THE sun was shining on Oxford. The sort of day those chaps who produce brochures on “the city of dreaming spires” dream about.

But there was nothing sunny about the diminutive yet loud American who, after a testing time walking from the rail station through the chaos that is Frideswide Square, was negotiating pavement work in Queen Street. He declared the city was a dump.

I resisted the temptation to protest when a businessman from Bristol, here for an important meeting at a Cornmarket store, said he had spent the past hour getting to the Seacourt park-and-ride from the ring road and then queuing the length of Botley road.

“I come here often,” said Victor – that’s the businessman’s name – “and I can’t help but notice businesses and colleges seem to choose summer to cover buildings with plastic sheeting and scaffolding and councils to dig up roads. Shouldn’t someone mention it’s the tourist season and all this gives a lousy impression of the place.”

The American (a label on his shirt revealed his name was Denver) piped up again. This time he went too far.

“I hope Cambridge will be better than this,” he sneered.

I suggested he found out at his earliest opportunity. That “C” word was inappropriate for tender Oxford ears.

Mind you, they both have a point...

THE low growl was blood-curdling. What hair I have stood on end.

It came from behind a door in the Market Street men’s lavatories. Was someone breathing his last? Should I dash for help?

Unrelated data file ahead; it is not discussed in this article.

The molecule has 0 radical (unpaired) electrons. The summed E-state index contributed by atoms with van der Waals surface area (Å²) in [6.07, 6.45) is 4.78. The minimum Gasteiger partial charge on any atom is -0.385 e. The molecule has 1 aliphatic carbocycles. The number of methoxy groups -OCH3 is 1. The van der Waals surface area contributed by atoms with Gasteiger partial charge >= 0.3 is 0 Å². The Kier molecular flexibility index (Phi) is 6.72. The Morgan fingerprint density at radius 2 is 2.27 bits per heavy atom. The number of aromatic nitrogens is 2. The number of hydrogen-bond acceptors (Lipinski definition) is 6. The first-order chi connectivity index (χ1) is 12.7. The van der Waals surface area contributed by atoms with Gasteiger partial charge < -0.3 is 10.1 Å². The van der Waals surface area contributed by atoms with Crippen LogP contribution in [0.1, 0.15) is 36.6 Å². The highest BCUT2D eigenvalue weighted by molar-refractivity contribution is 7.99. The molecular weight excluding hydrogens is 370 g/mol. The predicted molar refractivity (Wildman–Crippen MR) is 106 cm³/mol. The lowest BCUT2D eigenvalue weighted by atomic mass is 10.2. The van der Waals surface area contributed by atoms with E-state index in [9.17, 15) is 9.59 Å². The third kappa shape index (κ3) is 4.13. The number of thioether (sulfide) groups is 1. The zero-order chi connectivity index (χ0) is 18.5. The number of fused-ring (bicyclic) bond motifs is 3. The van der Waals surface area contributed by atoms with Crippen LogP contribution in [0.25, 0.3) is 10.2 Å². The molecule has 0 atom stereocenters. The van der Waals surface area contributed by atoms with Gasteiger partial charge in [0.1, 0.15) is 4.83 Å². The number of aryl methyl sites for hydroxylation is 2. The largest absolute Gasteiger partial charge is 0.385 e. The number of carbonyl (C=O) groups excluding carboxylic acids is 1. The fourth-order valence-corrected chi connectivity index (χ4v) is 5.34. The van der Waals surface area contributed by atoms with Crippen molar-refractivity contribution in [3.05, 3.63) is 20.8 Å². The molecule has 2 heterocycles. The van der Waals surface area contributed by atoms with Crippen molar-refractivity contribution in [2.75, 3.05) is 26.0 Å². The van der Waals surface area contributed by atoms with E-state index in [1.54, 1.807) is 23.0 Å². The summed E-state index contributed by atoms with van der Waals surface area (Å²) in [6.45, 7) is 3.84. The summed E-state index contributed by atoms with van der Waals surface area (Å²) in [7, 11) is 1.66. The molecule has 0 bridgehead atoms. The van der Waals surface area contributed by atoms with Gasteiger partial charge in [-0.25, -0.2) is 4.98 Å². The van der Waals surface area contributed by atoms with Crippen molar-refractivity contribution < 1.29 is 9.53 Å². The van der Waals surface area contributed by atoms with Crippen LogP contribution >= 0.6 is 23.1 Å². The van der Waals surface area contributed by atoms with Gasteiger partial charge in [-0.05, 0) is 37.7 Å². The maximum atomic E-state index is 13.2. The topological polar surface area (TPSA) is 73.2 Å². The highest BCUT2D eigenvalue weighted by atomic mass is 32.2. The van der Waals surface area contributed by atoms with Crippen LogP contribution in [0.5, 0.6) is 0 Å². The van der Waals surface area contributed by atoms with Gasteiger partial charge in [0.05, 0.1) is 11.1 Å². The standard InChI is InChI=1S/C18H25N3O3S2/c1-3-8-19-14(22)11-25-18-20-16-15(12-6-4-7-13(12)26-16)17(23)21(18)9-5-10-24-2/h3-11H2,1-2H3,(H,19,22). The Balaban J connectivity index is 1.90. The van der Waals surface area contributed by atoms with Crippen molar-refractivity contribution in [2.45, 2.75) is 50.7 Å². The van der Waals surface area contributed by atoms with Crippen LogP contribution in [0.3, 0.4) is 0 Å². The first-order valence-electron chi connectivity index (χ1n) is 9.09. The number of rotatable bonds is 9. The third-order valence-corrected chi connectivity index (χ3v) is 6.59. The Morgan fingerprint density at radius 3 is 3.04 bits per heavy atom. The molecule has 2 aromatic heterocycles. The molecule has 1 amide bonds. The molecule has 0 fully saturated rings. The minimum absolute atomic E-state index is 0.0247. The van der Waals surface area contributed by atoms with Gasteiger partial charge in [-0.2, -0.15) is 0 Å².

A weaker, shorter growl was more worrying. I hoped for some movement or more noise. It seemed an eternity.

Just as I was about to knock on the door it opened and out came a large white dog followed by its owner. An embarrassing moment avoided.

LAST New Year’s Eve life changed permanently for an old colleague. He managed to break almost every bone in his body. He will never walk again.

It came as a surprise to see him in a wheelchair, unaccompanied, outside Carfax Tower. He was “on daily parole” from Stoke Mandeville Hospital.

“How are you?” I asked, a daft question deserving a scornful answer – but it didn’t come. Instead here was someone looking to the future with optimism, planning his next unaccompanied trip to London (his first was made after threatening to invoke his human rights) and filled with a renewed admiration for the human race.

His disabilities had confirmed his belief that the world was filled with wonderful, caring people who far outnumbered the villains he had so often written about.

At least his spirit is unbroken.